by Tom Harper & Jack Thorne
The Aeronauts may not be a very good movie, but it sure is a captivating one. I was cranky going into to the movie (for reasons I’ll explain later) and cranky after the fact. During the movie, however, I was charmed. There are few flaws that can’t be masked by beautiful photography and by the combined charisma of Eddie Redmayne and Felicity Jones, both of whom looked like they needed a hug at all times.
The Aeronauts, set in England in 1862, is about the efforts of James Glaisher, played by Eddie Redmayne, to break previous hot air balloon height records in order to study the skies. Glaisher was a real scientist, but this movie works best if you approach the character as entirely fictional (more on that below under “Historical Rant”). James believes that by studying the skies, scientists can learn to predict the weather, which would save lives. He’s nice to his parents, he’s a good friend, and he respects strong, intelligent women. Readers who follow my reviews will already have guessed that this character is so much my type that he might as well have “Carrie Bait” stamped across his forehead.
James cannot find a man who will be a pilot for his venture so he hires Amelia Wren, played with the most amazing courage and vulnerability by Felicity Jones. Amelia is an entertainer who flew with her husband before his death in a balloon crash. Initially Amelia and James clash because he thinks her entertainer persona will jeopardize his scientific respectability. Happily, that pretty much ends once she points out that the only reason he has a balloon is because the crowds she entertains pay for it. Once they get that over with, they can get on with the meat of the movie, which involves a lot of teamwork and mutual respect and fantastic chemistry between the two leads, who previously starred together in The Theory of Everything.
The movie has a lot of flashbacks that explore James’ ostracized position in the science community and Amelia’s grief and trauma following her husband’s death, but what we are here for is competence porn, chemistry, and people climbing around on ropes at great heights. Those things are delivered in abundance. The movie is beautiful and looks much more realistic than trailers suggest. It’s an ode to science, the sense of wonder, and resilience.
Given that this movie is pretty much made specifically for me (Feminism! Victorian Science!) you’d think I’d like it better, but although I liked many of its parts, it’s weak as a whole narrative. The flashbacks are unnecessary. These actors are capable of conveying their emotional journeys through their eyes but alas the movie spells everything out for the audience lest we miss such subtle themes as “You can’t just fly away from your problems!”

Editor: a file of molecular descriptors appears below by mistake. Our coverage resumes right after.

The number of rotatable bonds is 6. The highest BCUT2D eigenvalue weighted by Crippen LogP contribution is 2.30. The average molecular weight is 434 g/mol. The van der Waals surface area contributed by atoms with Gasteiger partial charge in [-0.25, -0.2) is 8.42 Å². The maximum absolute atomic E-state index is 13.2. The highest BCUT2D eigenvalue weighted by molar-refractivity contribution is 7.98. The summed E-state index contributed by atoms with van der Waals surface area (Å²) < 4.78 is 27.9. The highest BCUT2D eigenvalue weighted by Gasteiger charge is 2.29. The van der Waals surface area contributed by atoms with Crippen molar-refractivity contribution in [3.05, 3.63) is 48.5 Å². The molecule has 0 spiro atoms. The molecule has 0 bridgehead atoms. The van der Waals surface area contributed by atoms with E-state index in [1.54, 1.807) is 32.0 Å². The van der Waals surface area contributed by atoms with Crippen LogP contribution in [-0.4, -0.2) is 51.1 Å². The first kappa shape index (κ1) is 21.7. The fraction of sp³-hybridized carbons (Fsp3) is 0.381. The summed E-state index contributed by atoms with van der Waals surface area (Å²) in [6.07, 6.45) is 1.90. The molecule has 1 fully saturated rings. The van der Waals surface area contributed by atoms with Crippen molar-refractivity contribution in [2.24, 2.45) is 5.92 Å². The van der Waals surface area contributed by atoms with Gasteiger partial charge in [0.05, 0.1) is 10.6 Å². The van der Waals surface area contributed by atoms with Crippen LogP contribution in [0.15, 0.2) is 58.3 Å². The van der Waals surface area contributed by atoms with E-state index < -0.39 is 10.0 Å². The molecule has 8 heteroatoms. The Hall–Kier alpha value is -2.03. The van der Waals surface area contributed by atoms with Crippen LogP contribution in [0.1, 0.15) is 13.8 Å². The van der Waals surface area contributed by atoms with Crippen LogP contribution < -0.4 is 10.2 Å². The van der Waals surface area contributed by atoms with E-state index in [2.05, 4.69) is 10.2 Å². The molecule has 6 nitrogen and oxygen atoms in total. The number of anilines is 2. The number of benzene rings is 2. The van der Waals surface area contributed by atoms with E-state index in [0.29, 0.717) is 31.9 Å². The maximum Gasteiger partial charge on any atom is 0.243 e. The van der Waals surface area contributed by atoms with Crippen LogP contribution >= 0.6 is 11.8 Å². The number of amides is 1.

If you don’t want historical context, STOP HERE. The less history you know the more you will enjoy the movie. So READ NO FURTHER unless you want to be exposed to my HISTORICAL RANT. THE RANT COMMENCES NOW.
The movie is loosely inspired by the real James Glaisher, specifically on a flight he took with Henry Tracy Coxwell. By replacing Coxwell with the fictional Amelia, Coxwell’s contributions are effectively erased. Meanwhile, by suggesting romantic chemistry between Amelia and the very single James, the real James Glashier’s wife (Cecilia Gaisher) is also erased, which is a damn shame since she was an artist and scientist as well. At one point in the movie James’ friend tries to convince Amelia to pilot the balloon for James by giving her a copy of a book about snowflakes written and illustrated by James. In real life, the book was illustrated by Cecilia Glaisher, whose existence is not even hinted at in the film.
Amelia is a composite character largely inspired by Sophie Blanchard. Guys. It does not do a service to Sophie Blanchard to dump her several years in the future and stick her in a balloon with James Glaisher and call her Amelia. If you want to make a movie about Sophie, make a movie about Sophie. She’s much more interesting than most of the people in this movie.
I don’t ask for detailed accuracy in historical fiction, and I’m very much in favor of more representation of women in adventure and in STEM fields. However, in order for Amelia to exist, the lives of one man and two women have to be erased completely. If James were presented as entirely fictional, than this could have worked as a story loosely based on composite characters. However, as soon as you give him the name of a real person, you have a responsibility to that person. If you want to make a movie about James Glaisher, by all means do so, and if you want to make a movie about Sophie Blanchard, by all means do that and I will personally buy all the tickets. But don’t create a composite female character who erases the contributions of real people, two of whom were women. That’s not feminist. It’s sloppy.
THUS ENDETH THE RANT.
I complained about the historical problems with this movie all the way to the theater and all the way home. And yet, I cannot deny that while the movie was actually playing I was entirely within its spell. The scope, the cinematography and music, the chemistry and likeability of the leads, the adventure – it all reminded me of why I used to go to movies in the theater in the first place. The movie currently on Amazon Prime. This really is a fun movie to see, if you can handle the rant fuel.